Project description:We performed molecular dynamics simulation of nanoindentation on Cu/Ni nanotwinned multilayer films using a spherical indenter, aimed to investigate the effects of hetero-twin interface and twin thickness on hardness. We found that both twinning partial slip (TPS) and partial slip parallel with twin boundary (PSPTB) can reduce hardness and therefore should not be ignored when evaluating mechanical properties at nanoscale. There is a critical range of twin thickness ? (~25?Å?<???<?~31?Å), in which hardness of the multilayer films is maximized. At a smaller ?, TPSs appear due to the reaction between partial dislocations and twin boundary accounts for the softening-dominated mechanism. We also found that the combination of the lowered strengthening due to confined layer slips and the softening due to TPSs and PSPTBs results in lower hardness at a larger ?.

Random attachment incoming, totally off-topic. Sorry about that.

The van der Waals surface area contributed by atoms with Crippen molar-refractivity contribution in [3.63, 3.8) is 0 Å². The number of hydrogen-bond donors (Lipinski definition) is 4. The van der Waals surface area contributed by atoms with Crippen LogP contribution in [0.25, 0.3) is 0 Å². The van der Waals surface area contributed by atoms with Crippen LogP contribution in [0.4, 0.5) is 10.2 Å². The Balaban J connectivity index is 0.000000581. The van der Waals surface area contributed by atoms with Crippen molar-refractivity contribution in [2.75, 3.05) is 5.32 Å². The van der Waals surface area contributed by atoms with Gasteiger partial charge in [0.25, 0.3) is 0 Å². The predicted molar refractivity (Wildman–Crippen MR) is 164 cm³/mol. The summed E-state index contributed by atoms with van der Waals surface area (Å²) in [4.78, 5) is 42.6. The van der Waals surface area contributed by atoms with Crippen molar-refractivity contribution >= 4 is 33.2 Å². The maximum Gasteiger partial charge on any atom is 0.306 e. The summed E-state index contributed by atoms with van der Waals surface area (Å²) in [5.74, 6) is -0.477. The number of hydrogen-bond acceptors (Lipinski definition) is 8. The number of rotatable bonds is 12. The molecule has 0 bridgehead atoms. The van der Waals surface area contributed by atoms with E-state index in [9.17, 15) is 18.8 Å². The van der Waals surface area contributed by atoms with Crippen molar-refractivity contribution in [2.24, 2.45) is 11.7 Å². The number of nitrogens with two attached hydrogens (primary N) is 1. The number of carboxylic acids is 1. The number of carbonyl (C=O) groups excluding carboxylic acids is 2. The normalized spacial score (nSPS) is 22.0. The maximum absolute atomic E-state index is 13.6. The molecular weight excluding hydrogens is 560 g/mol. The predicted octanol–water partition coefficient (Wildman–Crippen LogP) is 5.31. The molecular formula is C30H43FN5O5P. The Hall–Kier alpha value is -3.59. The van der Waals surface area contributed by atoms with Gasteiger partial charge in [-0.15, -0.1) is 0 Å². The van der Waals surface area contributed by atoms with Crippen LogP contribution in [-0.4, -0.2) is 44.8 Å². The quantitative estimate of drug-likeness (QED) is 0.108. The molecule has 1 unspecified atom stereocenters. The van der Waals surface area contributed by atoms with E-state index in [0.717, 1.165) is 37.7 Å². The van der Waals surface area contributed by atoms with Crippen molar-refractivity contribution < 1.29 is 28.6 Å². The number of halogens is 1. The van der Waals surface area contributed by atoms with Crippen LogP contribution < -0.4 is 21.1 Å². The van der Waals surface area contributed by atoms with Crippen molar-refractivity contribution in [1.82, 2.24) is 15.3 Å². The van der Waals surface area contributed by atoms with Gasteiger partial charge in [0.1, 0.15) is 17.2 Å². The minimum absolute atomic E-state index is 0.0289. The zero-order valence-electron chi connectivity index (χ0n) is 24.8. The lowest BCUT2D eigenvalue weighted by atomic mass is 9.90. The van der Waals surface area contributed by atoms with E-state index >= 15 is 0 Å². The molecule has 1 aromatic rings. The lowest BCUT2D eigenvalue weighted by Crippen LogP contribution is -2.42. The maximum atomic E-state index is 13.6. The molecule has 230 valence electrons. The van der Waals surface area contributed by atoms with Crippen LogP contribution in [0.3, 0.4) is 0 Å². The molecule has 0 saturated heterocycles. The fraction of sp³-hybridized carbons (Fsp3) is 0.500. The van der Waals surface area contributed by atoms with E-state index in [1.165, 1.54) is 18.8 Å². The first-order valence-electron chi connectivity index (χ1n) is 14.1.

Project description:Synthesized nanotwinned cubic boron nitride (nt-cBN) and nanotwinned diamond (nt-diamond) exhibit extremely high hardness and excellent stability, in which nanotwinned structure plays a crucial role. Here we reveal by first-principles calculations a strengthening mechanism of detwinning, which is induced by partial slip on a glide-set plane. We found that continuous partial slip in the nanotwinned structure under large shear strain can effectively delay the structural graphitization and promote the phase transition from twin structure to cubic structure, which helps to increase the maximum strain range and peak stress. Moreover, ab initio molecular dynamics simulation reveals a stabilization mechanism for nanotwin. These results can help us to understand the unprecedented strength and stability arising from the twin boundaries.